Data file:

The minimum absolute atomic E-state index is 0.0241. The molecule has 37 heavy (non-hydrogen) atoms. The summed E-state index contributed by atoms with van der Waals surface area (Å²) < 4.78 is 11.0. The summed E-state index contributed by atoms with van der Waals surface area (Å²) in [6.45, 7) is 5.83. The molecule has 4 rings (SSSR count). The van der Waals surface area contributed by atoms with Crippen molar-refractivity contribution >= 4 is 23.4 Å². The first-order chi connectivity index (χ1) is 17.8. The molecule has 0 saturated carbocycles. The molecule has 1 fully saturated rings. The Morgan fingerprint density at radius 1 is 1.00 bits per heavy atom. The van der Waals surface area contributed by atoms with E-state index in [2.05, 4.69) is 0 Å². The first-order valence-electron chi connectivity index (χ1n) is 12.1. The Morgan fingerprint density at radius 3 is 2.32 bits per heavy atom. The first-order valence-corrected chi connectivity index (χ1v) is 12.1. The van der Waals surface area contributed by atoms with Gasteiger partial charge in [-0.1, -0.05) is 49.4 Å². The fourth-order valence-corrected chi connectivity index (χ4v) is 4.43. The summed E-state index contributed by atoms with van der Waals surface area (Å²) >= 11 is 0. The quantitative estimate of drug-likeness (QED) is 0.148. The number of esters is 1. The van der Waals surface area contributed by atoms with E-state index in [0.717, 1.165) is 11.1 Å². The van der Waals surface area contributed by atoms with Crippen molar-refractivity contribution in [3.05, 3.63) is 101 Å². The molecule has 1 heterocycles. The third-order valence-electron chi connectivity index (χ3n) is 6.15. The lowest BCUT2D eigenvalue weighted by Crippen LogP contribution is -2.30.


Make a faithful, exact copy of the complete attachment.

The minimum absolute atomic E-state index is 0.0241. The molecule has 37 heavy (non-hydrogen) atoms. The summed E-state index contributed by atoms with van der Waals surface area (Å²) < 4.78 is 11.0. The summed E-state index contributed by atoms with van der Waals surface area (Å²) in [6.45, 7) is 5.83. The molecule has 4 rings (SSSR count). The van der Waals surface area contributed by atoms with Crippen molar-refractivity contribution >= 4 is 23.4 Å². The first-order chi connectivity index (χ1) is 17.8. The molecule has 0 saturated carbocycles. The molecule has 1 fully saturated rings. The Morgan fingerprint density at radius 1 is 1.00 bits per heavy atom. The van der Waals surface area contributed by atoms with E-state index in [2.05, 4.69) is 0 Å². The first-order valence-electron chi connectivity index (χ1n) is 12.1. The Morgan fingerprint density at radius 3 is 2.32 bits per heavy atom. The first-order valence-corrected chi connectivity index (χ1v) is 12.1. The van der Waals surface area contributed by atoms with Gasteiger partial charge in [-0.1, -0.05) is 49.4 Å². The fourth-order valence-corrected chi connectivity index (χ4v) is 4.43. The summed E-state index contributed by atoms with van der Waals surface area (Å²) >= 11 is 0. The quantitative estimate of drug-likeness (QED) is 0.148. The number of esters is 1. The van der Waals surface area contributed by atoms with E-state index in [0.717, 1.165) is 11.1 Å². The van der Waals surface area contributed by atoms with Crippen molar-refractivity contribution in [3.05, 3.63) is 101 Å². The molecule has 1 heterocycles. The third-order valence-electron chi connectivity index (χ3n) is 6.15. The lowest BCUT2D eigenvalue weighted by Crippen LogP contribution is -2.30.